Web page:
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Thread: Rakuda Sketchbook
December 6th, 2006 #1
I have been over on tsofa.com for a little while and thought that I would check this place out too.
I'm gonna start posting my sketchbook entries here and be as daily about it as I can. I am going to start in a real sketchbook, but the drawing from lastnight was just on loose paper. I am starting to feel some progress, so I am trying to keep the energy bumped up a notch, and keep meeting new people.
Hide this ad by registering as a memberDecember 7th, 2006 #2Registered User
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December 8th, 2006 #3
Thanks for the comment. Yes it does a bit. I may have to correct it as I finish the legs. The way the hidden leg's heel pokes out also gived an odd but false impression that that is the end of the foot, and not in fact the heel.
December 8th, 2006 #4
Nice! Keep going!
I think you are awesome, and I wish you the best in your endeavors, but I am tired of repeating myself, I am very busy with my new baby, and I am no longer a regular participant here, so please do not contact me to ask for advice on your career or education. All of the advice that I have to offer can already be found in the following links. Thank you.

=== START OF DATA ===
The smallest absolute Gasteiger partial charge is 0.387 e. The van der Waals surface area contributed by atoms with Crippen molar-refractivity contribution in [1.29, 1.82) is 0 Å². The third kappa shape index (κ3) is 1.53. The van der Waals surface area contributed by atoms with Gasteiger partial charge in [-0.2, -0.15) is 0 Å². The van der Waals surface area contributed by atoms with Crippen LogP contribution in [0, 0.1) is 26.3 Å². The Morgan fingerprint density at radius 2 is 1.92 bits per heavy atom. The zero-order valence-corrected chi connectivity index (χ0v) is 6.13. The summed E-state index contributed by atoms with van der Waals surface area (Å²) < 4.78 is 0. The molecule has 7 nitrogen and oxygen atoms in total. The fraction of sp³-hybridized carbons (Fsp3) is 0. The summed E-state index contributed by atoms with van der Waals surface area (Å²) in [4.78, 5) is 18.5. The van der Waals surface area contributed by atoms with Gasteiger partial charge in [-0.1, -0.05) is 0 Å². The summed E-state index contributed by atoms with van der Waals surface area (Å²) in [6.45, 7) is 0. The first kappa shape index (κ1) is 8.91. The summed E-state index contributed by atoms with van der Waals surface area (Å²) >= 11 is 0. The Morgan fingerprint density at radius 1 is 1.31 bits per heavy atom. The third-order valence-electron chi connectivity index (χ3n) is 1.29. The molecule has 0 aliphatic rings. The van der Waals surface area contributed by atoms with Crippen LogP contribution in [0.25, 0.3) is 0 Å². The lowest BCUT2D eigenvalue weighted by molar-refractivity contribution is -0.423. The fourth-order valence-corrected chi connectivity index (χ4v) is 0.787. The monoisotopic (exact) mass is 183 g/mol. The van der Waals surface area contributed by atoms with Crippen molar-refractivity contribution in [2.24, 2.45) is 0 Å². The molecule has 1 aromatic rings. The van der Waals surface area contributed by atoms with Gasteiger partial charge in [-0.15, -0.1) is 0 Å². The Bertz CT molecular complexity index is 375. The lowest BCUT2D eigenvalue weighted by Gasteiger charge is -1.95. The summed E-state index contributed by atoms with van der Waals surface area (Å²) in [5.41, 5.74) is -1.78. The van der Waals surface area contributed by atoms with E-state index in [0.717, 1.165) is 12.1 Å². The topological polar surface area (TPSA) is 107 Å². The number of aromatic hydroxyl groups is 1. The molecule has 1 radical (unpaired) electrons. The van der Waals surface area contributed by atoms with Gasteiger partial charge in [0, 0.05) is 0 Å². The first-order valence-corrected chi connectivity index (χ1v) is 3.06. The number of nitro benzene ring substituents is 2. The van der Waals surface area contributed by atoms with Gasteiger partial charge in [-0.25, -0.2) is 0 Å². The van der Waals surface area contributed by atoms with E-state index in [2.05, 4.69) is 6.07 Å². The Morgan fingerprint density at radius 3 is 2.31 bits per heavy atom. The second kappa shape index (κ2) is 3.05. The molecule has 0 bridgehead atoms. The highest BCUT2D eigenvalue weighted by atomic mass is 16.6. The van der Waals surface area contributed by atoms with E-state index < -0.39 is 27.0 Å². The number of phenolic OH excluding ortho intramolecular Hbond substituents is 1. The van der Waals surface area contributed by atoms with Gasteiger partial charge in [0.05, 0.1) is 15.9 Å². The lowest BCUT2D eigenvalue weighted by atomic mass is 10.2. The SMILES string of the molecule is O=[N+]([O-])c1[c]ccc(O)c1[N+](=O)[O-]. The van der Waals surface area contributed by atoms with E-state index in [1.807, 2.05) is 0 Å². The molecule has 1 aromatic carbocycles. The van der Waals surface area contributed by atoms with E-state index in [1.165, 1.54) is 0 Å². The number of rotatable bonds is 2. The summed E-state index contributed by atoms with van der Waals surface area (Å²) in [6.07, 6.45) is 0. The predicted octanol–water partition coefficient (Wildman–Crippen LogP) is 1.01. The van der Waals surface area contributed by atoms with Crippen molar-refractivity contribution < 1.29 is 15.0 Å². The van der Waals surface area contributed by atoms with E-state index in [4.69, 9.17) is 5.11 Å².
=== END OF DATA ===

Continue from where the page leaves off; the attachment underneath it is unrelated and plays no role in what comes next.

Perspective 101, Concept Art 101, Games Industry info,Oil Paint info, Acrylic Paint info, my sketchbook.
December 13th, 2006 #5
December 13th, 2006 #6Registered User
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- Jun 2006
- Tampa, FL
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nice stuff, like your shading technique, I'm needing alot of help in that area myself, also like your first image very warm colors on the lady
January 6th, 2007 #7
Thanks Deckard. I need to do some more finished stuff like that first drawing. Lately, I have been trying to draw on my imagination more and more. I'm enjoying it
I unfortunately did little sketching at all the last few weeks because I was to busy visiting friends and family and having fun in general over the holidays.
My goal this year is to draw everyday. Here are yesterdays drawings.
Here is todays drawings:
May 18th, 2007 #8
May 18th, 2007 #9
December 1st, 2007 #10
December 1st, 2007 #11
December 1st, 2007 #12
Here are some Durer studies:
...update on the Rhino. It is nearly done, but I just have some touching up to do. I tried to do the text atop, but I didn't get it to align with the right edge correctly. I have some work to do on that.
December 1st, 2007 #13
December 1st, 2007 #14
ur rhino is mad and by mad i mean just (just in case u took it the wrong way lol) ... got so much detail which i like in that pic.
but with the male hunter pic .... u prob noticed b4 but his eyes seem off but other than that ur studies seem to be going good
December 1st, 2007 #15
December 2nd, 2007 #16
Looks very good! Nice drawings. Just keep on posting!
September 8th, 2009 #17
September 8th, 2009 #18
September 8th, 2009 #19
September 8th, 2009 #20
September 8th, 2009 #21
September 8th, 2009 #22
September 8th, 2009 #23
September 8th, 2009 #24